Cape Fear (1962): J. Lee Thompson’s Brilliant Noir Crime, Starring Gregory Peck and Robert Mitchum (Masterpieces; Levy’s Great Films)

Cape Fear, an extremely tight and taut psychological noir thriller, released in 1962, is arguably J. Lee Thompson’s masterpieces. That it was a follow-up to The Guns of Navarone, an all-star WWII adventure, which was his most commercially popular film, attests to this director’s incredible creativity over a short period of time.


Our Grade: A (***** out of ******)

We have just added Cape Fear to our list of masterpieces–Levy’s Great Films.  It is far superior to Scorsese’s 1991 remake, starring Nick Nolte and Robert De Niro, which is passable but not great.

Adapted by James R. Webb from the novel “The Executioners” by John D. MacDonald, the movie boasts a superlative cast, headed by Gregory Peck, Robert Mitchum, Martin Balsam, and Polly Bergen.

Produced by Spielberg for Universal, Cape Fear was directed in 1991 by Martin Scorsese, who cast Peck, Mitchum and Balsam in cameo roles, but the film is inferior to the 1962 picture in every respect.

cape_fear_2_thompsonAfter spending eight years in prison for rape, Max Cady (Robert Mitchum) is released. He promptly tracks down Sam Bowden (Gregory Peck), a Georgia lawyer whom he holds personally responsible for his conviction; Sam interrupted his attack and testified against him.

Cady begins to stalk and threaten Bowden’s family. He kills the Bowdens’ dog, though Sam cannot prove Cady did it. Bowden’s friend, police chief Mark Dutton (Martin Balsam), attempts to intervene, but he cannot prove Cady guilty of any crime.

cape_fear_3_thompsonBowden hires Charlie Sievers (Telly Savalas), a private detective. Cady brutally attacks a promiscuous woman, Diane Taylor (Barrie Chase), when she brings him home, but the private eye or Bowden cannot persuade her to testify. (A typical attitude of female rape victims at the time).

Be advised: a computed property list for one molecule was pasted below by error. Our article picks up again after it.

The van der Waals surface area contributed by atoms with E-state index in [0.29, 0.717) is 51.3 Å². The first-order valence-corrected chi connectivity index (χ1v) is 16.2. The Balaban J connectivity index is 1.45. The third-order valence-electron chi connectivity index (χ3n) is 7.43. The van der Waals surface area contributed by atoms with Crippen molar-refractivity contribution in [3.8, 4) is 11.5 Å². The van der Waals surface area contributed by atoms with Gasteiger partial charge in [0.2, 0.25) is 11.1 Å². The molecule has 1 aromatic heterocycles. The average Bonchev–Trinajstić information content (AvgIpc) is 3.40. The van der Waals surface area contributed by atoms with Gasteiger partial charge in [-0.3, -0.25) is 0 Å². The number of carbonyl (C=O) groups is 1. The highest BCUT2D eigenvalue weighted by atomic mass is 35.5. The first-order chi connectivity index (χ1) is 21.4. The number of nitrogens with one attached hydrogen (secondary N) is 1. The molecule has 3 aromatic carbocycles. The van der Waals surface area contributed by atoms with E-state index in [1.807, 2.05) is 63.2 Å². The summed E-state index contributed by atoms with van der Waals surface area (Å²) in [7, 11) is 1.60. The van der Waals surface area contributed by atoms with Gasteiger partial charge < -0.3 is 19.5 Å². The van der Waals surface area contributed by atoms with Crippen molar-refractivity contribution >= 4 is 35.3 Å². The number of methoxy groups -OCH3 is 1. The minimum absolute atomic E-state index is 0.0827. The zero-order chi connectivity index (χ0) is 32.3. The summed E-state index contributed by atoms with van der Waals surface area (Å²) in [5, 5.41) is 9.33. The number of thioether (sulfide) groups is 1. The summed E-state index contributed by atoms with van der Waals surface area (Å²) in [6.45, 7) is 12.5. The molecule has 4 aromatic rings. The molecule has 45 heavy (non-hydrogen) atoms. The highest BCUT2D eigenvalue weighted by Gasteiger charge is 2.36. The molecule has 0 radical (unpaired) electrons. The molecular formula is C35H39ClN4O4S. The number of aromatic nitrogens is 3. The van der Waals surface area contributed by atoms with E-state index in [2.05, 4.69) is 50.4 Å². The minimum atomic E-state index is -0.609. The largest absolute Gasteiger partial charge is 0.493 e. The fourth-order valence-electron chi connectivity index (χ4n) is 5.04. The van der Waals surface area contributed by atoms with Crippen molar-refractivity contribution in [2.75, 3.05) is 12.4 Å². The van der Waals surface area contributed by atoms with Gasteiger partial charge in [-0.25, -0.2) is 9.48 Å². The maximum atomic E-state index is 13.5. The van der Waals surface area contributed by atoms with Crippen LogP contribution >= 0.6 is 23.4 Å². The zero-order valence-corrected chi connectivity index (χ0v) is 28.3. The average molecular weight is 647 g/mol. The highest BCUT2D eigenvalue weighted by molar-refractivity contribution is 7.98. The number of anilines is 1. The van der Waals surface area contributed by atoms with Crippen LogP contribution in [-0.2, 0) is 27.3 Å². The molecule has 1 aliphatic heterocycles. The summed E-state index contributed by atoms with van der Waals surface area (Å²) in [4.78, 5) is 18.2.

Bowden hires three thugs to beat up Cady and persuade him to leave town, but the plan backfires. Cady’s angry lawyer then vows to have Bowden disbarred.

Afraid for his wife Peggy (Polly Bergen) and 14-year-old daughter Nancy (Lori Martin), Bowden takes them to their houseboat in Cape Fear. Bowden makes it seem as though he has gone to a completely different location. He fully expects Cady to follow his wife and daughter, and he plans on killing Cady. He and a local deputy hide nearby, but Cady realizes that and kills the deputy.

cape_fear_4_thompsonCady first attacks Mrs. Bowden on the boat, causing Bowden to go to her rescue, before swimming back to shore to attack the daughter.

Ambiguous Ending

The two men engage in a final violent fight on the river bank. Bowden overpowers Cady but decides not to kill him so that he spends the rest of his life in jail. In the film’s last scene, the Bowden family sits together on the boat, though there is no question that their traumatic experience has left indelible impact on each one of them and on the marriage itself.

Many stars wanted to be in the film. Rod Steiger wanted to play Max Cady, but he backed off when he heard that Mitchum was the first choice. Telly Savalas (sporting hair in this films) was screen-tested for the role of the villain, but he was later cast as private eye Charlie Sievers.

Charles Bronson, James Coburn, Charlton Heston, Jack Palance, and John Wayne, were all considered for the lead role of the attorney, Sam Bowden. Peck was a replacement for Heston, who was originally cast, and it was Peck who insisted on getting Mitchum as his counterpart.  This was a banner year for Peck, who in the same year also played the best role of his career, the liberal father-lawyer in To Kill a Mockingbird, for which he deservedly won the Best Actor Oscar (his first and only prize, at his fifth nomination).

cape_fear_5_thompsonThompson had always envisioned the feature as a black and white noir. To that extent, he imbues the tale with Hitchcockian elements, such as unusual lighting angles, an eerie musical score, close-ups, and subtle hints of abuse rather than fully graphic depictions of the violence Cady inflicts on the family.